Michigan nursing home workers at six sites plan July 20 walkout

Craig Mauger
The Detroit News
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Frustrated with working conditions, nursing home employees at six facilities in Metro Detroit are planning a brief strike during the COVID-19 pandemic on July 20.

Service Employees International Union (SEIU) Healthcare Michigan announced Friday the strike will last one hour at five of the facilities and two hours at the other.

The demonstration, which is part of a national walkout called "Strike for Black Lives," comes as nursing homes have been linked to 34% of the COVID-19 deaths in Michigan. The union's announcement referenced a Detroit News review of hundreds of pages of nursing home inspections that showed facilities rationing personal protective equipment, struggling to isolate residents and going without tests for the virus.

Protesters, including Jonathan Nunoo, left, of Westland, practice social distancing as they participate in a protest in front of the Ambassador Nursing and Rehabilitation Center on E. Jefferson in Detroit, Thursday afternoon, April 9, 2020. SEIU Healthcare Michigan President Andrea Acevedo sent a letter detailing the conditions at Ambassador. Now, SEIU is rallying community members to show support of nursing home workers affected by the situation.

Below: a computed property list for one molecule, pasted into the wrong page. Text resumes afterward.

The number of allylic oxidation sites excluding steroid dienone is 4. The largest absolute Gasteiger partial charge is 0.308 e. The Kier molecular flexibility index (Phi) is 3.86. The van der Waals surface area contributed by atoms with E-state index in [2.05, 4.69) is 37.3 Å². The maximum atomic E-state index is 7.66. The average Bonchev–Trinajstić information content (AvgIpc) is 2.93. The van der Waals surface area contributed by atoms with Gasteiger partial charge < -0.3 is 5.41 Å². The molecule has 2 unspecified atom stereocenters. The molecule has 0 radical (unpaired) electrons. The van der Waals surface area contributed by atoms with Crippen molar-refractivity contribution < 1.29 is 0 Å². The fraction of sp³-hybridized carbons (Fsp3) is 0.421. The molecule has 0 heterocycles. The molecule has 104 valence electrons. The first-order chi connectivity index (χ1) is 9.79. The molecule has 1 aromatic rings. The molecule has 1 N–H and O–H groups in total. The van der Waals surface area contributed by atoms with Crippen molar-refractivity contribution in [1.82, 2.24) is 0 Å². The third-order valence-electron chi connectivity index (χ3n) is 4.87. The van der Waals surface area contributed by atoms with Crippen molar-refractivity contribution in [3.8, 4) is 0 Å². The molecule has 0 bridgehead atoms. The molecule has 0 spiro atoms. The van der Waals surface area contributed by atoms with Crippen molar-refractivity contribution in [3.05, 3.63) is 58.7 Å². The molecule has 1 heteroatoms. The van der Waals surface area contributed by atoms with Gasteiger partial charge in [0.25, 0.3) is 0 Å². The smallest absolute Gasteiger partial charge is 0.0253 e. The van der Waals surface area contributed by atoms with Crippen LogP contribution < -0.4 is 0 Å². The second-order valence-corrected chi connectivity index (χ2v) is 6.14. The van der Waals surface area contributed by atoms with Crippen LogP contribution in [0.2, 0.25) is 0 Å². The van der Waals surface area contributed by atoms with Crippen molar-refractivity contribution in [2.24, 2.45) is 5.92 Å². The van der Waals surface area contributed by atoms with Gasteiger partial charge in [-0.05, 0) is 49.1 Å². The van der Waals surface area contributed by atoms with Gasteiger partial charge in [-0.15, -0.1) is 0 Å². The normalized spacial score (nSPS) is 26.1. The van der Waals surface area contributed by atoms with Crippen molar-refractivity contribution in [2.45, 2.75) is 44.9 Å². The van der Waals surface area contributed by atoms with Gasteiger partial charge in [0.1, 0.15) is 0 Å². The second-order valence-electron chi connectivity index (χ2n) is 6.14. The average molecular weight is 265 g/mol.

"Here in Detroit, us nursing home workers are at the center of the COVID-19 crisis," said Trece Andrews, a nursing home worker at Regency at St. Claire Shores. "We’re putting our lives on the line every single day without proper PPE (personal protective equipment), paid sick days or fully paid testing because facility owners treat us as disposable, not essential."

Andrews added in a press release, "I’ve seen firsthand how this virus is devastating the Black community, exposing the systemic racism that has always existed.That’s why I’m going on Strike for Black Lives: to demand greater protections for my coworkers, our residents and working people across the nation."

The strike will feature hundreds of workers from Hartford Nursing and Rehabilitation Center, Lodge at Taylor, Regency at Taylor, Villa at Great Lakes Crossing, Villa at City Center and Regency at St. Clair Shores, according to a press release.

Nursing home officials have said they've been trying to make the best of a bad situation during the pandemic.

As of Thursday, the Michigan Department of Health and Human Services tracked 2,010 COVID-19 deaths among nursing home residents and 21 deaths among staff.

cmauger@detroitnews.com

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